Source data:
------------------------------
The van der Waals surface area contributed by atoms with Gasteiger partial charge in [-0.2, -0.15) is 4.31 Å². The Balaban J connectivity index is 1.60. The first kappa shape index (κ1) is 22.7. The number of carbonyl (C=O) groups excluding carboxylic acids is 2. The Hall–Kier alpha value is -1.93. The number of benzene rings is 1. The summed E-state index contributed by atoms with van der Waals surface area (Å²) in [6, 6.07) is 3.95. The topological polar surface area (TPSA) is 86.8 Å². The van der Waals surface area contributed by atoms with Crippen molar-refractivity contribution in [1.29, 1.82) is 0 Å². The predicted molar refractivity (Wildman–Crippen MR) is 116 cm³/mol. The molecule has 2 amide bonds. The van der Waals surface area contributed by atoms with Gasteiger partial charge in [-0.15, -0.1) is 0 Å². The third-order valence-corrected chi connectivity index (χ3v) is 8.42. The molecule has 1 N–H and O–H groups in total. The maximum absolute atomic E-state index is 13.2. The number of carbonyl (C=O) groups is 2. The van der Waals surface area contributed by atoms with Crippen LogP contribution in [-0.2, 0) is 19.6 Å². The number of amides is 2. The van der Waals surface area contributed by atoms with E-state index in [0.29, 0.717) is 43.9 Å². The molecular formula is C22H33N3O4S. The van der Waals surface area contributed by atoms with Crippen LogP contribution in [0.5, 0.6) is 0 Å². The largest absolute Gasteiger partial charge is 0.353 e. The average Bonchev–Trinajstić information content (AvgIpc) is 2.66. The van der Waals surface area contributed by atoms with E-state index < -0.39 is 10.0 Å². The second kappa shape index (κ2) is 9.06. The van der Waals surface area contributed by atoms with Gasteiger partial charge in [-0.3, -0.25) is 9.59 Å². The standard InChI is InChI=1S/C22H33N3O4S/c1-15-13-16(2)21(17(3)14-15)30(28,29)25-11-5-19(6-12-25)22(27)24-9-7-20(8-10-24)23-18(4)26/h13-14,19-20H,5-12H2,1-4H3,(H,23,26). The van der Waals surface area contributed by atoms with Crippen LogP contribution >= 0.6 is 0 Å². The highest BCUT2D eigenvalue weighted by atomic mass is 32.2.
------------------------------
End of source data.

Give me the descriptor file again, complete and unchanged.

The van der Waals surface area contributed by atoms with Gasteiger partial charge in [-0.2, -0.15) is 4.31 Å². The Balaban J connectivity index is 1.60. The first kappa shape index (κ1) is 22.7. The number of carbonyl (C=O) groups excluding carboxylic acids is 2. The Hall–Kier alpha value is -1.93. The number of benzene rings is 1. The summed E-state index contributed by atoms with van der Waals surface area (Å²) in [6, 6.07) is 3.95. The topological polar surface area (TPSA) is 86.8 Å². The van der Waals surface area contributed by atoms with Crippen molar-refractivity contribution in [1.29, 1.82) is 0 Å². The predicted molar refractivity (Wildman–Crippen MR) is 116 cm³/mol. The molecule has 2 amide bonds. The van der Waals surface area contributed by atoms with Gasteiger partial charge in [-0.15, -0.1) is 0 Å². The third-order valence-corrected chi connectivity index (χ3v) is 8.42. The molecule has 1 N–H and O–H groups in total. The maximum absolute atomic E-state index is 13.2. The number of carbonyl (C=O) groups is 2. The van der Waals surface area contributed by atoms with Crippen LogP contribution in [-0.2, 0) is 19.6 Å². The number of amides is 2. The van der Waals surface area contributed by atoms with E-state index in [0.29, 0.717) is 43.9 Å². The molecular formula is C22H33N3O4S. The van der Waals surface area contributed by atoms with Crippen LogP contribution in [0.5, 0.6) is 0 Å². The largest absolute Gasteiger partial charge is 0.353 e. The average Bonchev–Trinajstić information content (AvgIpc) is 2.66. The van der Waals surface area contributed by atoms with E-state index < -0.39 is 10.0 Å². The second kappa shape index (κ2) is 9.06. The van der Waals surface area contributed by atoms with Gasteiger partial charge in [-0.3, -0.25) is 9.59 Å². The standard InChI is InChI=1S/C22H33N3O4S/c1-15-13-16(2)21(17(3)14-15)30(28,29)25-11-5-19(6-12-25)22(27)24-9-7-20(8-10-24)23-18(4)26/h13-14,19-20H,5-12H2,1-4H3,(H,23,26). The van der Waals surface area contributed by atoms with Crippen LogP contribution >= 0.6 is 0 Å². The highest BCUT2D eigenvalue weighted by atomic mass is 32.2.